I sat there for a full ten seconds, my eyes lowered because I'm a coward. I finally dared to look up and he seemed to be cleaning his car? Maybe I'm just conceited, but it seemed to me like he was finding reasons to stay at the gas station.
The next time I looked up, he was looking at me again and I smiled (If I was too much of a coward to walk up to him, the least I could do was to encourage him). But honestly, I don't know if it looked like an encouraging smile. Dude, I could barely feel my face by this point.
Just then, the fuel nozzle notified me that my tank was full, so I came out of my car to replace the nozzle. Just as I was about to get into the driver's seat and drive away, he said "hey," and began to walk over.
If I could scream in that moment without him or anyone else hearing, I would have. In that moment, I was dying. I was alive. I was sweating, but I was also shivering.
He asked me my name; I said "Ronke." I think he asked me to repeat it, but he didn't do that weird thing with his face that white people do when they hear a name that they can't pronounce.
I think we had a little banter about the city where we live or something, but I'm not sure. I was too busy trying to remember if I used deodorant that morning. I wasn't wearing makeup, but "please," I mentally begged myself, "tell me you at least used body spray."
What I do remember, though, was that he said I was cute and that he would like my number. Of course I gave it to him, I'm not stupid. Then he went in for a hug and I froze for a millisecond:
What if I smelled of sweat? Florida humidity don't play.
I still hugged him though. A few seconds later, he walked back to his car and it was over. I put my car in Drive and sped out of the gas station. As soon as I was sure he couldn't see me, I let out the squeal I had been holding back the entire time.
I immediately called my sister and two of my closest girlfriends. I kept screaming the entire time: "I just had my first meetcute!"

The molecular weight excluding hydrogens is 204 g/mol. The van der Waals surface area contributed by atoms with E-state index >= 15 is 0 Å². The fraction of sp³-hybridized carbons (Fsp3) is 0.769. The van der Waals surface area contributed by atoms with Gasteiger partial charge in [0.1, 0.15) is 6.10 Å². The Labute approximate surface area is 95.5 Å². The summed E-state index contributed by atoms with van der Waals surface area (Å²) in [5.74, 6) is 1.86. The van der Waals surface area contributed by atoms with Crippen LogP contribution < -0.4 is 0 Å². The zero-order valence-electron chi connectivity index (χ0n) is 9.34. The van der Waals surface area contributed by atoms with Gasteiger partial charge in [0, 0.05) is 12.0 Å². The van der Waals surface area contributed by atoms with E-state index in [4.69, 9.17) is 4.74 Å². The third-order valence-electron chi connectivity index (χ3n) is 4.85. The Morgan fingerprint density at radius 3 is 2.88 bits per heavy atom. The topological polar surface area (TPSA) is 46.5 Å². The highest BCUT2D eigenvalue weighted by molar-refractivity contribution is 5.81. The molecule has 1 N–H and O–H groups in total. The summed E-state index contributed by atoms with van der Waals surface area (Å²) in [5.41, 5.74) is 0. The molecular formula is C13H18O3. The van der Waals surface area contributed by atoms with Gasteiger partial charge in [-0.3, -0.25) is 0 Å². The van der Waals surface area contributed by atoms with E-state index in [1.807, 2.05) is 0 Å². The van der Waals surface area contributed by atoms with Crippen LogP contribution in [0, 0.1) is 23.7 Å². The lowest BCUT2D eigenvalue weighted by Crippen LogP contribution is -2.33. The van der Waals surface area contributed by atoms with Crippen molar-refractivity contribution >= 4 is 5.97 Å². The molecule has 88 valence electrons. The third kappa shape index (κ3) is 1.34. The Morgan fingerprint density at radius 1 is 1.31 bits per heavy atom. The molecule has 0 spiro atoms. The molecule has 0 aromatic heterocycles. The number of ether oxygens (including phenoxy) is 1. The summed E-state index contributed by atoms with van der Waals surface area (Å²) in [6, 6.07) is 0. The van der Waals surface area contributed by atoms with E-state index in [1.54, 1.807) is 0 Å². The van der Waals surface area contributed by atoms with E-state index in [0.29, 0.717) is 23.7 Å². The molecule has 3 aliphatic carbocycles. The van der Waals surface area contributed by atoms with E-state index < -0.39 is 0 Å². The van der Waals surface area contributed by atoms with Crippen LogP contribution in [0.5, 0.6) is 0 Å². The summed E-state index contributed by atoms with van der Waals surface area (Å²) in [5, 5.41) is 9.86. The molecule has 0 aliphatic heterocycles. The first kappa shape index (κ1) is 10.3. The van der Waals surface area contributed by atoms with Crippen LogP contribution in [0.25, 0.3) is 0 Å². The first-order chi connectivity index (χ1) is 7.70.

I'm sure they were annoyed by my squealing, but it's not every day that a girl meets a cute guy at a gas station. It's not every day that a girl who kinda, sorta, looks like crap has a cute guy tell her that she is cute.
Plus he saw my T-shirt read, "TEAM JESUS," so there was no need to wonder if he loved the Lord. He wouldn't have walked up to me if he wasn't also on Team Jesus, right?
We need to learn to talk about things.
As much as we wish it, the world doesn't stop at the church doors.
Worldly, horrible acts seep into the crevices of the church: from incest to rape to sexual assault to embezzlement to domestic violence.
And yes, even racism and prejudice.
We've become so concerned with not offending people that we don't even wonder if we are offending the Lord as a result.
Seriously, we've gotten so good at not talking about it.
Yet, just because your church sponsors missions to black and brown countries doesn't exempt you from these conversations.
Just because you love the Lord does not mean that you are not prejudiced. Neither does it mean you have not unwittingly hurt someone with your privilege.
David loved the Lord, yet he murdered a man and stole his wife.
Y'all, we are supposed to be better than this. We are supposed to be the light of the world.
We should be at the forefront of the fight of all things darkness: racism, rape, domestic violence, sexual assault, and so on.
Instead, for far too long, we have hidden the sins in the church, posturing ourselves as perfect while our light grows dimmer and dimmer.